Interwar Years

The Democratic States

Conservative Party government (Great Britain)

1924 - 1929

Under the direction of Stanley Baldwin was prime minister, the Conservatives guided Britain during an era of recovery from 1925 to 1929. However, British exports in the 1920s never compensated for the overseas investments lost during the war, and unemployment remained at 10 percent. Attempts by mine owners to lower coal miners' waged led to the General Strike in 1926.

Cartel of the Left (France)

1924 - 1926

The Cartel of the Left was a coalition government formed by two French leftist parties, the Radicals and the Socialists. These parties shared a belief in antimilitarism, anticlericalism, and the importance of education. The Radicals were a democratic party of small property owners, whereas the Socialists were committed to Marxist socialism. Their differences on economic and financial issues made their efforts to solve France's financial problems between 1924 and 1929 largely futile.

First Labour Party government (Great Britain)


By 1923, British politics experienced a major transformation when the Labour Party surged ahead of the Liberals as the second most powerful part in Britain after the Conservatives. After the elections of November 1923, a Labour-Liberal agreement enabled Ramsay MacDonald to become the first Labour prime minister of Britain.

Poincare's government (France)

1926 - 1929

He led the conservative National Bloc who sought to use German reparations to rebuild France after World War II ended. This resulted in Poincare's hard-line policy toward Germany and the Ruhr invasion. When Poincare's conservative government was forced o raise taxes in 1924 to pay for the cost of the Ruhr invasion, his National Bloc was voted out of power and replaced by the Cartel of the Left. However, after the fall of the Cartel of the Left he returned to power.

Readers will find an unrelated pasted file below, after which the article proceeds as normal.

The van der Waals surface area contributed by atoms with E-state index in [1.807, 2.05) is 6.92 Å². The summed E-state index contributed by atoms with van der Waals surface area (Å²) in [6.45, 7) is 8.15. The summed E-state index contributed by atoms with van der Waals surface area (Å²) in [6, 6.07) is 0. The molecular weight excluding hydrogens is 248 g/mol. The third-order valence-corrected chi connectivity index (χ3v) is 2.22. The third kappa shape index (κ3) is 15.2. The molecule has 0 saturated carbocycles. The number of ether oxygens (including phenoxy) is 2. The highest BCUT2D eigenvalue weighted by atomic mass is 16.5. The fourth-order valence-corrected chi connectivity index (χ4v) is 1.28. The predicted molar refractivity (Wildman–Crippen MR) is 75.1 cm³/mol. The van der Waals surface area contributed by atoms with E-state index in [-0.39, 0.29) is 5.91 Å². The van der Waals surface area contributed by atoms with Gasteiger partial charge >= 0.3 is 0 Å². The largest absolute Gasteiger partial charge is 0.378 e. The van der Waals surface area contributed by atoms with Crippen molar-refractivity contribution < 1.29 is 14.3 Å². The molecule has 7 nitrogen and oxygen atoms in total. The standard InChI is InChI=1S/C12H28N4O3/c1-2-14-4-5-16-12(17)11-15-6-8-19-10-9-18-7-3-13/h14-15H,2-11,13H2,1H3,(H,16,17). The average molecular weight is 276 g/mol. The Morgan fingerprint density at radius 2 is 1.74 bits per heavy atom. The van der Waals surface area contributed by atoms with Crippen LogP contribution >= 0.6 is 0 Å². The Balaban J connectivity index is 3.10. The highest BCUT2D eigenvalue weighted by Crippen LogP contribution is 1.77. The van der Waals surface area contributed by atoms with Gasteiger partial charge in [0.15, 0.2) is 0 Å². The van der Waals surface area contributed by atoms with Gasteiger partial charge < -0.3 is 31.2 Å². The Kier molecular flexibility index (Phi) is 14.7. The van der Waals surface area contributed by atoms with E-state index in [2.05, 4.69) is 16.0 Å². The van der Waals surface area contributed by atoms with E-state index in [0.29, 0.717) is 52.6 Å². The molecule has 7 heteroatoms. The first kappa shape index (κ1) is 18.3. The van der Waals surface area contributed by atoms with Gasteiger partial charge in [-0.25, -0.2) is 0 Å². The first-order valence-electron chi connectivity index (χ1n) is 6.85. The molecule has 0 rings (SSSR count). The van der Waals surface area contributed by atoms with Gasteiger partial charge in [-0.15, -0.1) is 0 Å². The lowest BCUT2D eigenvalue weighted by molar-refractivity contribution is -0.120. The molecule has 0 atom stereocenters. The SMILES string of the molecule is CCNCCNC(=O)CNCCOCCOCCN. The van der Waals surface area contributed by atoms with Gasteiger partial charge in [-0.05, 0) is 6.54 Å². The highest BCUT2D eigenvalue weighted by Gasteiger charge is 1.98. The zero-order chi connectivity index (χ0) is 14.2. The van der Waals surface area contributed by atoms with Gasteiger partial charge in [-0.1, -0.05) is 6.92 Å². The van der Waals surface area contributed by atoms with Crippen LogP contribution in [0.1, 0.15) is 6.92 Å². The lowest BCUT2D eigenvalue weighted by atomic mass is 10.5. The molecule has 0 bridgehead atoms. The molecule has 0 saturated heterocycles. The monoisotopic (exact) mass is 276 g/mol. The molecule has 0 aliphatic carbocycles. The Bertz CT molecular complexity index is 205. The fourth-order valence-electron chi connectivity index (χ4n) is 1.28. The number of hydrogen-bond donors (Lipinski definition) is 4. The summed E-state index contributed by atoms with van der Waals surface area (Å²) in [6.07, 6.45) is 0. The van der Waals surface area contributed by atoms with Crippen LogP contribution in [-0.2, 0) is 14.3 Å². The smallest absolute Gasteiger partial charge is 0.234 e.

General Strike (Great Britain)


Attempts by mine owners to lower coal miners' wages led to a national strike by miners and sympathetic trade unions. A compromise settled the strike, but many miners refused to accept the settlement and were eventually forced back to work at lower waged and longer hours.

Second Labour Party government (Great Britain)

1929 - 1931

in 1929, just as the Great Depression was beginning, a second Labour government came into power, but its failure to solve the nation's economic problems caused it to fall in 1931.

Beginning of National Government coalition (Great Britain)


A National Government (a coalition of Liberals and Conservatives) claimed credit for bringing Britain out of the worst stages of the depression, primarily by using the traditional policies of balanced budgets and protective tariffs. By 1936, unemployment dropped to 1.6 million.

Election of Franklin D. Roosevelt (U.S)


Beginning of the New Deal (U.S.)


Created a variety of agencies designed to bring relief, recovery, and reform. To support the nation's banks, the Federal Deposit Insurance Corporation was established; it insured the safety of bank deposits up to $5000. The Federal Emergency Relief Administration provided funds to help states and local communities meet the needs of the destitute and homeless. The Civilian Conservation Corps employed more than 20 million people on reforestation projects and federal road and conservation projects.

Second New Deal (U.S.)


The Second New Deal included a stepped-up program of public works, such as the Works Progress Administration, established in 1935. This government organization employed between 2 and 3 million people who worked at building bridges, roads, post offices, and airports. The Roosevelt administration was also responsible for social legislation that launched the American welfare state. In 1935, the Social Security Act created a system o f old-age pensions and unemployment insurance. The National Labor Relations Act of 1935 encouraged the rapid growth of labor unions.

Formation of the Popular Front (France)


A coalition of Socialists and Radicals. The Popular Front succeeded in initiating a program for workers that some have called the French New Deal. It established the right pf collective bargaining, a forty-hour workweek, two-week paid vacations, and minimum wages. The Popular Front's policies failed to solve the problems of the depression, however.